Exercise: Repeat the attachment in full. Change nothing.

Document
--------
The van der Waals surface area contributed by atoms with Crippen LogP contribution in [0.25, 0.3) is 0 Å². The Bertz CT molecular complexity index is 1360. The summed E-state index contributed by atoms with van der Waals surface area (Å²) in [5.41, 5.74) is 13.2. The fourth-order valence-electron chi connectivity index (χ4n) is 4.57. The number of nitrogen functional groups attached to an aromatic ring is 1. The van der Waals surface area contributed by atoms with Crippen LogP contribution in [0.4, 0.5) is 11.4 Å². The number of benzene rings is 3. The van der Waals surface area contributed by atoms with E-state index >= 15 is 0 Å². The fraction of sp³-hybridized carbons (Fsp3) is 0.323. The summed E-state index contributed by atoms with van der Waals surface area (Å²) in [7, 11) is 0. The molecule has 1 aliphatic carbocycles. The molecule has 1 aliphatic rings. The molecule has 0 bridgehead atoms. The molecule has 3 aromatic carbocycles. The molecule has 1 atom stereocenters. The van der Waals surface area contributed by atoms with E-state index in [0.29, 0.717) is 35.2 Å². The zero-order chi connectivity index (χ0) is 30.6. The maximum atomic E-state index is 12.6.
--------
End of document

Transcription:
The van der Waals surface area contributed by atoms with Crippen LogP contribution in [0.25, 0.3) is 0 Å². The Bertz CT molecular complexity index is 1360. The summed E-state index contributed by atoms with van der Waals surface area (Å²) in [5.41, 5.74) is 13.2. The fourth-order valence-electron chi connectivity index (χ4n) is 4.57. The number of nitrogen functional groups attached to an aromatic ring is 1. The van der Waals surface area contributed by atoms with Crippen LogP contribution in [0.4, 0.5) is 11.4 Å². The number of benzene rings is 3. The van der Waals surface area contributed by atoms with E-state index >= 15 is 0 Å². The fraction of sp³-hybridized carbons (Fsp3) is 0.323. The summed E-state index contributed by atoms with van der Waals surface area (Å²) in [7, 11) is 0. The molecule has 1 aliphatic carbocycles. The molecule has 1 aliphatic rings. The molecule has 0 bridgehead atoms. The molecule has 3 aromatic carbocycles. The molecule has 1 atom stereocenters. The van der Waals surface area contributed by atoms with E-state index in [0.29, 0.717) is 35.2 Å². The zero-order chi connectivity index (χ0) is 30.6. The maximum atomic E-state index is 12.6.